Proponents of Yale-NUS are quick to note that Yale’s agreement with Singapore includes strict guarantees for free speech within the confines of the campus. But opponents insist that an environment of censorship off-campus is antithetical to the principles of liberal arts education.
In recent months, critics within the Yale faculty have gained support. In April—more than a year after the formal announcement of the project—Yale College faculty passed a controversial resolution expressing concern over the “history of a lack of respect for civil and political rights” in Singapore and urged that liberal arts values “not be compromised.”
Because the campus is a project of the Yale Corporation, it never required faculty consent, which surprised and upset some professors.
“The problem is that the places these universities have been going—the wealthy, undemocratic societies that are able to foot the bills—bring compromises as well as possibilities,” said Yale professor Christopher L. Miller. “Our name should not be sold without our consent.”
However, sociology professor Deborah S. Davis, who is co-chair of the Faculty Search Committee for the Social Sciences of Yale-NUS, emphasized that Yale-NUS is distinct from Yale in New Haven. “It has nothing to do with Yale. It’s not a branch campus. It’s not Yale College,” she said.
Indeed, Yale’s expansion abroad may be a way of marketing the university, according to Richard Edelstein, an expert on international education at the Center for Studies in Higher Education at the University of California, at Berkeley. “There is a business strategy dimension to this that is clearly at play,” he said. “The question is whether it really advances the institutions’ interests.”
Regardless of concern over the use of the Yale name, this question of how the new campus aligns with Yale’s mission remains the focus.
“[Yale’s] mission is not to educate the entire world. The mission is to turn out good scholars and citizens,” said Yale English professor Mark Oppenheimer.
DEFINING HARVARD’S BORDERS
Yale’s pioneering moves in Singapore have led to discussion in both New Haven and Cambridge about the benefits of establishing a physical presence abroad. But while Yale forges ahead with its new campus, Harvard plans to strengthen its existing framework and connections rather than build from scratch.
“We don’t want to just focus on one area of the world and put a disproportionate part of our attention on one location in which we invest a huge amount of our effort,” said Faust. “We would rather support activity much more broadly.”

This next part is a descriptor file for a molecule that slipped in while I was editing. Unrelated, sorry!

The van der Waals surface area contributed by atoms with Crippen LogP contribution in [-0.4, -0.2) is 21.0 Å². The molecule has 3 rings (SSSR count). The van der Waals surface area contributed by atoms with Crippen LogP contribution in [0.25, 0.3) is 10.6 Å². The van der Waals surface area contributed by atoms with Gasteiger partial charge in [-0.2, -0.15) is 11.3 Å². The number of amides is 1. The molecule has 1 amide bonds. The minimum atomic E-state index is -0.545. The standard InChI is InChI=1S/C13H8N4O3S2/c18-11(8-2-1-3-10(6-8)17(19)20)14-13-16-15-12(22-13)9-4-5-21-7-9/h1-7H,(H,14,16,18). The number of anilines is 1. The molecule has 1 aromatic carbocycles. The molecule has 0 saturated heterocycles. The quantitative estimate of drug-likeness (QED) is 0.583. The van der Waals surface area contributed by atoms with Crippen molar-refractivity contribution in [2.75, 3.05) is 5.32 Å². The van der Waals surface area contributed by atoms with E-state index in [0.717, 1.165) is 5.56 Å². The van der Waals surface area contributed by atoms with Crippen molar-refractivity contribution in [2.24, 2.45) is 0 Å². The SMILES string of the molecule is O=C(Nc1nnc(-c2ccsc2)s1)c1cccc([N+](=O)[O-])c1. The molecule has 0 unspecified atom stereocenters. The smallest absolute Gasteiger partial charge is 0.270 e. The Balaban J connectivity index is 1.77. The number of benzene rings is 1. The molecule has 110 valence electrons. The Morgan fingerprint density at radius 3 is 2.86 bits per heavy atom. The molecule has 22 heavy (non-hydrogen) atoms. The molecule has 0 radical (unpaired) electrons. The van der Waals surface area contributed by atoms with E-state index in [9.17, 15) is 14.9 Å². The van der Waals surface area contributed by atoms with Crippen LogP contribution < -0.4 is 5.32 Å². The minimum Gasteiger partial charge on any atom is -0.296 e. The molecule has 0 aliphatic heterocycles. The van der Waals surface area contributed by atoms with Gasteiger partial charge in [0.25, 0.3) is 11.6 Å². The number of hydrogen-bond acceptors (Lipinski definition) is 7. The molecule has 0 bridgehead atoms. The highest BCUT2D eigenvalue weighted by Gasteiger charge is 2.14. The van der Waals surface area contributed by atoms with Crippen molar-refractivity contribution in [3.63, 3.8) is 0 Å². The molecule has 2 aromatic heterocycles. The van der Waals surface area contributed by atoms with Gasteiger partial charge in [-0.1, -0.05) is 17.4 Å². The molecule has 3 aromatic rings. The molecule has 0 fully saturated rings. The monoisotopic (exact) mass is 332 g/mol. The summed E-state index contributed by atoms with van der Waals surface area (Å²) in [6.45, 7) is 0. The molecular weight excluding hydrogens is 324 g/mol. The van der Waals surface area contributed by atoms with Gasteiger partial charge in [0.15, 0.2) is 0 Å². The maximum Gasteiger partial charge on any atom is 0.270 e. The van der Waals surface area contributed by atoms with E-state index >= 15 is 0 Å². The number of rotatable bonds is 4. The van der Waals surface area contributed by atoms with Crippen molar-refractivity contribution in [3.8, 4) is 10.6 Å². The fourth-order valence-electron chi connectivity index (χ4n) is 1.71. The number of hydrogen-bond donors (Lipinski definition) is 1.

Dominguez described the opening of campuses abroad a “fad,” and he said that Harvard is not interested in jumping on the bandwagon.
“It simply became clear that it was not just something that we didn’t want to do, but that there were a lot of other, better things we could do,” said Dominguez. He added that pouring resources into a single physical facility may actually limit the range of opportunities for students and faculty abroad.
According to Faust, Harvard’s goals are best achieved by connecting the Harvard community with programs, collaborations, and partnerships abroad. She specifically cited edX—Harvard’s new online learning tool created with MIT—as an example of using technology to cross borders. And while Faust does not support building a full-fledged campus abroad, she has been an advocate of tempered expansion overseas, noting Harvard’s international offices, which serve as a home base for students interns and faculty researchers.
Other University leaders and faculty members have expressed opposition to establishing a campus abroad, which they believe would diminish the meaning of “Harvard.”
Professor Harry R. Lewis, former dean of Harvard College, emphasized that some forms of expansion abroad could undercut the institution’s fundamental values. “I hope that [Harvard] would not follow Yale’s lead in creating a college campus with the Harvard name based in a country that does not hold to the standards of free speech and free inquiry,” he said.